Lantlôs - Wildhund review
|Release date:||July 2021|
01. Lake Fantasy
03. Cocoon Tree House
06. The Bubble
08. Cloud Inhaler
10. Dream Machine
11. Dog In The Wild
Before I continue with my review of Lantlôs's new album, Wildhund, I feel it's important to note their previous album, 2014's Melting Sun, is my 2010s album of the decade. So ever since it has been announced, Wildhund has been my most anticipated release over the last 7 years. Does it deliver? "Pleasantly surprising" is my first take, and after many listens, "genius" is my last impression.
Lantlôs head honcho Markus Siegenhort and Neige of Alcest have been long credited for elevating the post-black/metalgaze subgenre; incorporating shoegaze elements into their brands has pushed the musical boundaries face-first directly into light, airy, and sublime territories. Wildhund continues this embarkation with short songs between the mid-to-up-tempo range flashing chugging riffs and ambitious melodies. Characteristics of alt metal, post-rock, and beautiful soundscapes are at the forefront, and this formula is used in most places throughout. The timeline seems a bit wonky, but Markus's 2013 project Low City Rain, a coldwave, '90s dreampop, and shoegaze outfit, revealed hints of this inevitable trajectory.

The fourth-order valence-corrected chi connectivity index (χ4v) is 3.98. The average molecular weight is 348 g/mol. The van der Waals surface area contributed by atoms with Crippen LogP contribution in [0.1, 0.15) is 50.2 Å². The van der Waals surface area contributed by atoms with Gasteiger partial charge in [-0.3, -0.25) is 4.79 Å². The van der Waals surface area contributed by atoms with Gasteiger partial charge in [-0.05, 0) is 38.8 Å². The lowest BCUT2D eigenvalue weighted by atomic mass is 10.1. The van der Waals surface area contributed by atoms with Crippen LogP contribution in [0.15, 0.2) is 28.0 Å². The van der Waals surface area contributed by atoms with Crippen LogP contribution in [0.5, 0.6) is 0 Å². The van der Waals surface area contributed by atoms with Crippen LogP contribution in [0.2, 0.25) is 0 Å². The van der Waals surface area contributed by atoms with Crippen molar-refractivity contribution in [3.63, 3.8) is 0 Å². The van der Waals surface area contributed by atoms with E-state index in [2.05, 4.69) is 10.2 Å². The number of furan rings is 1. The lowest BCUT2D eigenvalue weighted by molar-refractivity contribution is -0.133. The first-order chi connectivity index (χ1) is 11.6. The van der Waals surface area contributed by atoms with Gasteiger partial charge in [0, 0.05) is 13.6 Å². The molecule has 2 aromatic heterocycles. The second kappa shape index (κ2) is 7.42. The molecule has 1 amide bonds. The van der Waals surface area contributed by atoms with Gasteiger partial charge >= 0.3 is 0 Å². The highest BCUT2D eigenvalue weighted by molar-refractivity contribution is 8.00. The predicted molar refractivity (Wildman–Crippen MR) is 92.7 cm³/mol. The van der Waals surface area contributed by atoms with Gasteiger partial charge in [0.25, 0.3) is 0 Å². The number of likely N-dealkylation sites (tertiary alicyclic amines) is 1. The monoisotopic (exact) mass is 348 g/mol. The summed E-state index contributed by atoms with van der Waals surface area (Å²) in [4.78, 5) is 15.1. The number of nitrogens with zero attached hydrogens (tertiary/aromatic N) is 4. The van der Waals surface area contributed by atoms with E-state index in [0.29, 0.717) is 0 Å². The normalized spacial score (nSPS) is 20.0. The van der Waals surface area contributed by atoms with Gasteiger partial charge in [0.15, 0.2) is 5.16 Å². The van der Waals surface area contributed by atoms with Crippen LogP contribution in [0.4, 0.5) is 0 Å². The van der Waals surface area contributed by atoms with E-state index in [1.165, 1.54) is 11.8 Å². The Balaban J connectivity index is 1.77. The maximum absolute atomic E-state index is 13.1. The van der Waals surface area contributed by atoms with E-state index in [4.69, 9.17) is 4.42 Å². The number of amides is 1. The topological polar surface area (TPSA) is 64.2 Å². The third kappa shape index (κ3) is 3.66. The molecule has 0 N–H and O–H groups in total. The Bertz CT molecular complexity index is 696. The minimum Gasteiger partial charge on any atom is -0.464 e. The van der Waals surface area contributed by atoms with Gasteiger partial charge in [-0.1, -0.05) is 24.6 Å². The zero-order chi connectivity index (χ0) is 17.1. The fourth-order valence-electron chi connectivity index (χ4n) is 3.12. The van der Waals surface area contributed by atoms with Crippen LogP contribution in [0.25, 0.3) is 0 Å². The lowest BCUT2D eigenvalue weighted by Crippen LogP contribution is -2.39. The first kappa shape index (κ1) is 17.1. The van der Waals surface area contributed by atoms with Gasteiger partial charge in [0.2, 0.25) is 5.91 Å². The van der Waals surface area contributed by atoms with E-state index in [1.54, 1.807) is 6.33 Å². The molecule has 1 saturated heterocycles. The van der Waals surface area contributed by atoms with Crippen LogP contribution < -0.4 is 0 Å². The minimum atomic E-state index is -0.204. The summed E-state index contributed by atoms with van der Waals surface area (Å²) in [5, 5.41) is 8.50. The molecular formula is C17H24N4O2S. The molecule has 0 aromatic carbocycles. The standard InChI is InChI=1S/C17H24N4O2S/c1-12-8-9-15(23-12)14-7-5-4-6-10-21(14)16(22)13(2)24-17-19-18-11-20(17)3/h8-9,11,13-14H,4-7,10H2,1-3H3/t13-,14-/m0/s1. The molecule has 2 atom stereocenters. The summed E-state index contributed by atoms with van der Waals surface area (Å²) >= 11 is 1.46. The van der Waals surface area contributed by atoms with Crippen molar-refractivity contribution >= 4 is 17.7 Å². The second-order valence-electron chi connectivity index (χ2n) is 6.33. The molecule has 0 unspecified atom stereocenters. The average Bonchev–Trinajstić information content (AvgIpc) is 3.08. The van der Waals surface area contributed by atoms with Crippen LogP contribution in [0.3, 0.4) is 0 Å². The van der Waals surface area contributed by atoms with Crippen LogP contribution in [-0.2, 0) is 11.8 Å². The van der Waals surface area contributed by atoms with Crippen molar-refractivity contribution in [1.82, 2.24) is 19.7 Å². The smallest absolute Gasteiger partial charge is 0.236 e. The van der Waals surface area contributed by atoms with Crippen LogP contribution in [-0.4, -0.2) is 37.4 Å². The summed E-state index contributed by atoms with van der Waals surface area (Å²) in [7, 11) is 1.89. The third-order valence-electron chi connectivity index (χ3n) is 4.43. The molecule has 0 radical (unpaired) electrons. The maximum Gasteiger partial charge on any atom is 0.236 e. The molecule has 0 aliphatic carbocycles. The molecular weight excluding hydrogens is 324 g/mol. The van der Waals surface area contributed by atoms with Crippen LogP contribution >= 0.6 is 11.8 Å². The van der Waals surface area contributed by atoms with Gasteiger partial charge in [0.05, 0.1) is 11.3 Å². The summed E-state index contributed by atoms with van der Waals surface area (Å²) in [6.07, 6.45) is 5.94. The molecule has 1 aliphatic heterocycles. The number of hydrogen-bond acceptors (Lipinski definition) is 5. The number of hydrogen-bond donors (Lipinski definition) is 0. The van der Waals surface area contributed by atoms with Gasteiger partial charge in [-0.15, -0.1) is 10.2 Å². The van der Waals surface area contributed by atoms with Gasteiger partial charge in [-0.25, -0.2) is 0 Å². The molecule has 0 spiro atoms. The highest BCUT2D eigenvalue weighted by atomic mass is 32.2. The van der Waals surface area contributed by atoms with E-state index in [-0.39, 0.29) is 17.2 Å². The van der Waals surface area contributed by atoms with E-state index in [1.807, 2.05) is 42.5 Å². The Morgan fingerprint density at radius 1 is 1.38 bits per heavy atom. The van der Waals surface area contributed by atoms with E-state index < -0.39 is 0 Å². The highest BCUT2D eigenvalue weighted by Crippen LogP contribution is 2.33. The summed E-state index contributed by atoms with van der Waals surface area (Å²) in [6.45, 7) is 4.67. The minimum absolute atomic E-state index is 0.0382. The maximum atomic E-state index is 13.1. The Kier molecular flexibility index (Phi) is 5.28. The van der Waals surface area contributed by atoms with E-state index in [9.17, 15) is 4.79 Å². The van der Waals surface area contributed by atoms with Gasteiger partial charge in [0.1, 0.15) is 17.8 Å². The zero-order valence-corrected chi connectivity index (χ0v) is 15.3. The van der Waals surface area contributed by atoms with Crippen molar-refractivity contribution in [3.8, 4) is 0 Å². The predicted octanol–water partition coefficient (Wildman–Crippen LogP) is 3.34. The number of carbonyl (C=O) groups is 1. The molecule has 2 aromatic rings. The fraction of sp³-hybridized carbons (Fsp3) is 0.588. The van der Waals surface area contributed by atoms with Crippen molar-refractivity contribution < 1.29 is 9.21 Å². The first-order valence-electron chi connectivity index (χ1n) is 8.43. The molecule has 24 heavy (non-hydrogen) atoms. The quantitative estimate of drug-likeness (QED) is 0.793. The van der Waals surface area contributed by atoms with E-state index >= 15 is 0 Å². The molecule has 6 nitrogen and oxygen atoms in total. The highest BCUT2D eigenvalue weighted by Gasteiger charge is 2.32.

Replaying the album reveals much more, which is the genius behind Wildhunt that elevates it. The mixing and production are perfect; I can pinpoint any area of every song at any time. It's full of lush guitar tones, mostly double- and triple-layered, and soothing clean vocals, which aid the songs beautifully; Markus has really improved his delivery from Melting Sun. There are also ethereal hooks and bridges evident in every song (save the ambient "Cloud Inhaler"). These things together are what make every song stand on its own and make them memorable. Wildhund needs immediate, uninterrupted, and undivided attention. Put the phone down. Put your headphones on, lie down, close your eyes, and soak it all in. There are so many facets to discover.
The war rages on in social media and metal webzine forums everywhere: dedicated fans wanting their favorite bands to stick to the sound they have become accustomed to versus unwavering fans wanting the sound to evolve and break away from album after album of samey-ness. Here is the thing with Wildhund: I think it can appease both sides. At first, it doesn't sound like Melting Sun, but after indulging in its high-quality replay value, it certainly does.
||Written on 08.08.2021 by Be gentle, I never said I was any good at this!|
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